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  1. So let me do some quick math here. BATFE seized 400 guns at the low, low taxpayer cost of just $83 million Yankee dollars. Let's see, that's … that's … Holy crap! That's $207,500 per gun. $207 large! For a frickin' gun! You could buy Guadalajara for less money than that.

    If those guns weren't all engraved single action 1876 Centennial Exhibition Colts, then we have just taken one massive screwing and we weren't even kissed.

  2. sutton and Mr. Baum (via email), what part of "don't get me started" did you consider rhetorical?

    I'll try and restrain myself and simply say that these are the government agencies involved with Mexican gun-running—on the U.S. side:

    Local police
    City police
    State police
    County Sheriffs
    Tribal Police
    The Drug Enforcement Administration
    The National Park Service
    The Department of Homeland Security (which includes United States Immigration and Customs Enforcement)
    The U.S. State Department
    The Department of Justice (which includes the Bureau of Alcohol, Tobacco and Firearms and the Federal Bureau of Investigation)
    The U.S. National Guard
    The U.S. Army
    The Central Intelligence Agency

  3. I don't think that all those agencies are "involved with Mexican gun-running." I'm sure that many are, but the rest are trying to stop it and maybe make a few bucks on the side.

    In late breaking true news, the BATFE just busted a couple of former US soldier for selling arms to an LA street gang. The price for the arms, identified by Associated Press as an AK-47, two Romanian variants of the same, and two semiautomatic weapons, was $6,000.

    Now that's what I'm talking about! $1,200 per gun is reasonable, I think, for highly collectible Romanian variants. Does Project Gunrunner know about this?

  4. Yea, I have to agree with Lee on this one. Why are we wasting more tax dollars to pacify the Pres of Mexico when he doesn't lift a finger to fix his own problems? Our current admin has been nothing but an apologist for things that are not even our problem.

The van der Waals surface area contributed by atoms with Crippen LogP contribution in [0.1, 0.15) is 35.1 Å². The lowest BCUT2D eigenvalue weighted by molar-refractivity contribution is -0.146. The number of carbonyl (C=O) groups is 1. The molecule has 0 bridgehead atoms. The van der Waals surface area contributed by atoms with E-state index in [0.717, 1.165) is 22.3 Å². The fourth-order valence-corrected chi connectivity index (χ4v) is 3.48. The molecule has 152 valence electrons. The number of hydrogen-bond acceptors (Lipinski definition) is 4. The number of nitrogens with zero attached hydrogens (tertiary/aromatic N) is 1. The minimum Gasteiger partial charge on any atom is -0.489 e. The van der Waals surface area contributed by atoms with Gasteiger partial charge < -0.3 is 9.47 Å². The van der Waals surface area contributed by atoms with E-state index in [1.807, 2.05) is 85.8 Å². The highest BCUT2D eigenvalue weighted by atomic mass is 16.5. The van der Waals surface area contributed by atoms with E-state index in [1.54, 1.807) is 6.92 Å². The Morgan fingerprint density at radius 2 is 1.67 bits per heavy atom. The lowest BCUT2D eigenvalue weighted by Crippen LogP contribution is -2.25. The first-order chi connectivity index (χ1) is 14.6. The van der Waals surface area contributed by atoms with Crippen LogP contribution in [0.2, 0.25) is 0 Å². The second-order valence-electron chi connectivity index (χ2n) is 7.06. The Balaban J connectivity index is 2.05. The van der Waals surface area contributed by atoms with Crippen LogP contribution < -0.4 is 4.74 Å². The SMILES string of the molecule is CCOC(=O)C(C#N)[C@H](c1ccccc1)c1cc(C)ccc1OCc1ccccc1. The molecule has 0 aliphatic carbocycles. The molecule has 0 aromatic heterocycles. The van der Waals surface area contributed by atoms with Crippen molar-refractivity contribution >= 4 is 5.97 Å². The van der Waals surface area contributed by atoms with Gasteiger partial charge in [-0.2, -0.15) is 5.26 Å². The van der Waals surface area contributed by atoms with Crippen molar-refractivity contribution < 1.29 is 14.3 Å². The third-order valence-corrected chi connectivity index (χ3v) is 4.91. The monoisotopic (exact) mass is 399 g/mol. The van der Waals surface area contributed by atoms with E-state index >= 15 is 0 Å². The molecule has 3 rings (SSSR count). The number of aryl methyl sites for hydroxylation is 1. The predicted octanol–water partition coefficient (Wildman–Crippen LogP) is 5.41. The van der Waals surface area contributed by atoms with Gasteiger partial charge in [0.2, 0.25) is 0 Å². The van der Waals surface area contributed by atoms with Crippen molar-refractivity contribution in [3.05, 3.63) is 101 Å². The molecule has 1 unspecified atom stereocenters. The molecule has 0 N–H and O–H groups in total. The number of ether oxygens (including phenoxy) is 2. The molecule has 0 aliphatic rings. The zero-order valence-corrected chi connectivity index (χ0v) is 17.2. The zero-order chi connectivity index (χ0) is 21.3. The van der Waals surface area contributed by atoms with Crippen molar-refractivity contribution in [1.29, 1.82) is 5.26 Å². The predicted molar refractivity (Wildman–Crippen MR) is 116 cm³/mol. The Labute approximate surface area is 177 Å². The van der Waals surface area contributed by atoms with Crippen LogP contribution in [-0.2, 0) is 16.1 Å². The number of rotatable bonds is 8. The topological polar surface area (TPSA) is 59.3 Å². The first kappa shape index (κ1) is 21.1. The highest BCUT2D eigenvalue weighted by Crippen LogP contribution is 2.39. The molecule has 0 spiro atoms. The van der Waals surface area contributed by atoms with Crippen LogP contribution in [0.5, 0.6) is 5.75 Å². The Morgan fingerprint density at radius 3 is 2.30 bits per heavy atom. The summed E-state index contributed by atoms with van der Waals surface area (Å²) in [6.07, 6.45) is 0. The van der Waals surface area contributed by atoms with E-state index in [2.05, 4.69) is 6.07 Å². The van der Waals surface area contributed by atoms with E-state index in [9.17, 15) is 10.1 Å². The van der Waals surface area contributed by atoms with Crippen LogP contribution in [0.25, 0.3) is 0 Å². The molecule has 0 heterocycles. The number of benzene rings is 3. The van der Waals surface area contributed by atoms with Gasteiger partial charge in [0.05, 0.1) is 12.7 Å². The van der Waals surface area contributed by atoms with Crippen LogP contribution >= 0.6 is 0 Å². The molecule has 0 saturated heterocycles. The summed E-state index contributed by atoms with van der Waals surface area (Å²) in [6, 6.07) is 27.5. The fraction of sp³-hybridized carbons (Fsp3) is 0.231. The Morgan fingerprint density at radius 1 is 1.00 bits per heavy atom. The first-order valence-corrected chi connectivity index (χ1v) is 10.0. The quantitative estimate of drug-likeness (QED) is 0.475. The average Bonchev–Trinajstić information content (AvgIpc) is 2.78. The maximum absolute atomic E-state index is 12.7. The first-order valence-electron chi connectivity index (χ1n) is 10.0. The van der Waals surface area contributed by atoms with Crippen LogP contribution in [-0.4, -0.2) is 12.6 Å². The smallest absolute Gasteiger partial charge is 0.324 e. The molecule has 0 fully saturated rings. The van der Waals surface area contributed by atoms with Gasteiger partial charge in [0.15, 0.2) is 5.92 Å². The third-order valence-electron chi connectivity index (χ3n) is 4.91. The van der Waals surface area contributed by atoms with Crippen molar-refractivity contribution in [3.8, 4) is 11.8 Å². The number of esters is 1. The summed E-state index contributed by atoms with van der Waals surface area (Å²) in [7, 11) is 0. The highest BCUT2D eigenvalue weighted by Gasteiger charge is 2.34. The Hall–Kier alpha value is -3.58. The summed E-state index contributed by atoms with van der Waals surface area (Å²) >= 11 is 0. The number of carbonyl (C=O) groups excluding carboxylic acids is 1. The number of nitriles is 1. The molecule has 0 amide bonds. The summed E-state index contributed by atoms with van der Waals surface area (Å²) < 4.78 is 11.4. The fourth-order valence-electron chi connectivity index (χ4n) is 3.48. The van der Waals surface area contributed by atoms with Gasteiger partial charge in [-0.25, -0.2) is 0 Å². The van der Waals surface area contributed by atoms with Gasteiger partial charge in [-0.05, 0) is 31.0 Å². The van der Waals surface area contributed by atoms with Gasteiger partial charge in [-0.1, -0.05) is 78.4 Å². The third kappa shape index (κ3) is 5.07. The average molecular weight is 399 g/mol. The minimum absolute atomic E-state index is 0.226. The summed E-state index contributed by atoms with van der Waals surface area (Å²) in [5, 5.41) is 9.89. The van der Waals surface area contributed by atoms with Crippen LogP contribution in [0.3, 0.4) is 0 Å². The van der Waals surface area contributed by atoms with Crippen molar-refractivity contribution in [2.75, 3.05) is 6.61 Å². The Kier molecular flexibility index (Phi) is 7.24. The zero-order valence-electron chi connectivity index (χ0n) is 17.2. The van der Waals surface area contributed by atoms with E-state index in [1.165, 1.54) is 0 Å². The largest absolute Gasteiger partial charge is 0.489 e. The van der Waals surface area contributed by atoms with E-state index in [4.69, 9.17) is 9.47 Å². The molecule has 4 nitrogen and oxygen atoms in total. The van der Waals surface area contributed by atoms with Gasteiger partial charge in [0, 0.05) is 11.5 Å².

What happens here is our problem. Thats all, nothing else. Being the "good neighbor" has not worked even when Teddy Roosevelt. was president. Like Robert said, seal the border and call it good.

  5. Why does Mexico have a problem with drug cartels?

    Answer: Because anti-drug laws in the United States have made drugs unbelievably profitable.

    Irony: The same government that has locked up a million people solely for possessing drugs, keeps the profit margin high and the reasons for the violence in Mexico strong by insisting that drugs must be illegal.

    More irony: The laws making drugs illegal (at the Federal level) are themselves illegal (unconstitutional). They rest on an absurd interpretation of the Commerce Clause (see "Wickard v. Filburn"). The Supremes knuckled under to FDR's court-packing threats and issued lunacy from the bench.

    Final piece of head-spinning nuttiness: Most federal actions with regard to the states, and all federal gun control laws, rely upon this insane decision by the Supremes.

  6. Wickard was indeed the most absurd and overreaching Supreme Court decision since Dredd Scott. However, Wickard-reliant laws can't be unconstitutional because SCOTUS said they ain't and continues to say so. How's that for irony? For irony on top of irony, commerce between the US and Mexico, legal or otherwise, is clearly the purview of the federal government pursuant to the Commerce Clause even without Wickard.

  7. You writers have neglected to consult the Wright Style Guide. Please refer to agents of BATF by their proper abbreviation. This is AG for agent therefore agents of BATF are to be referred to in future posts as BATFAGs.
    Thank you for your cooperation.

  8. “Don’t get me started on the Coast Guard and Homeland Security.” What do you have against the USCG? Is it select parts or the organization as a whole? Sure they’re not DoD and have the unfortunate luck to be piled with DHS, but I think they’ve more than proved their worth and relevance in recent years.